Mangal Pandey, a 29-year-old sepoy of the 34th Bengal Native Infantry (BNI) who hailed from Ballia district in modern-day Uttar Pradesh, was executed on April 8, 1857.
Pandey had joined the Bengal Army in 1849 and was a member of the 5th Company of the 34th BNI. He mutinied against his commanding officers of the East India Company on March 29, 1857, firing the first shot at a British officer and declaring rebellion.
Pandey and an associate were court-martialed and hanged
Pandey and an associate were court-martialed and subsequently hanged, leading to the disbandment of their regiment.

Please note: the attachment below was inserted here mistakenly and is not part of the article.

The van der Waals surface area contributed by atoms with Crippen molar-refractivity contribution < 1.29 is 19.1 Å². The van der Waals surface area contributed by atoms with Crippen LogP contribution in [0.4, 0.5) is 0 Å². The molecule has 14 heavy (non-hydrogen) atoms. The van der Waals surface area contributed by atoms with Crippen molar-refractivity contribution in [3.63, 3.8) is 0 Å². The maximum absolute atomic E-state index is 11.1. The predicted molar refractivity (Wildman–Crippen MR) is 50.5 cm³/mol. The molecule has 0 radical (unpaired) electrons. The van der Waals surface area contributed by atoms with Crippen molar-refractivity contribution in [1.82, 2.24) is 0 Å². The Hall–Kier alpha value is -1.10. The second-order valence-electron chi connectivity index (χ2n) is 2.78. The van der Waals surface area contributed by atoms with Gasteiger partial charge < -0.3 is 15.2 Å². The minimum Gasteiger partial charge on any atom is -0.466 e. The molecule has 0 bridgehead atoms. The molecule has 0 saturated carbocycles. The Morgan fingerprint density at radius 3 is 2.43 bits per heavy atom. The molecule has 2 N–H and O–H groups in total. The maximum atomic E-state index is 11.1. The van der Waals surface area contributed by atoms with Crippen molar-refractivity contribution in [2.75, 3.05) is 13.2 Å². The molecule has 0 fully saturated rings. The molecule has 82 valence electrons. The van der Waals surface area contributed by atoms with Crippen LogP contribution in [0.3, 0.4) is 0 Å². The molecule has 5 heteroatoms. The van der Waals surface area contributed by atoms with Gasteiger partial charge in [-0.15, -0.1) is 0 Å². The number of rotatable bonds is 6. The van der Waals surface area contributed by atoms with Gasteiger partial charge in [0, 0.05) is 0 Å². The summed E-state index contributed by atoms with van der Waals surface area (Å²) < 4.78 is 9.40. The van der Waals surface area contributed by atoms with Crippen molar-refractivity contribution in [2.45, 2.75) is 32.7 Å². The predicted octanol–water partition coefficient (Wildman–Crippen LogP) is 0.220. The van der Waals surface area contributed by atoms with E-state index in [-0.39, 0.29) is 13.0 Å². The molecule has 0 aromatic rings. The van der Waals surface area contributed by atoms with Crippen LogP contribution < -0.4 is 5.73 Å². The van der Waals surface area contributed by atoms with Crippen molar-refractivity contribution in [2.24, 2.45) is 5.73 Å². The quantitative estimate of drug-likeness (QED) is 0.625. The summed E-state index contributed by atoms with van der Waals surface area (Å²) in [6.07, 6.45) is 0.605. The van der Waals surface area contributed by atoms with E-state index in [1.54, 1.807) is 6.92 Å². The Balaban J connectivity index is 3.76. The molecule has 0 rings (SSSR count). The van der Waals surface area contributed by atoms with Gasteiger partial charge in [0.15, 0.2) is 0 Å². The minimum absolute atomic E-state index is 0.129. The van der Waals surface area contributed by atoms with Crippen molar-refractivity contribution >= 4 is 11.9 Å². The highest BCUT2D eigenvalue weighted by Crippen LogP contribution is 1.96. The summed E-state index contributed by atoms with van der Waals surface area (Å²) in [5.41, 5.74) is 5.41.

This event and the punishment of Pandey triggered resentment and anger among many of the sepoys of the Bengal Army, ultimately contributing to the Revolt of 1857 - the first major and widespread rebellion against the rule of the East India Company, although not the first revolt against the Company.
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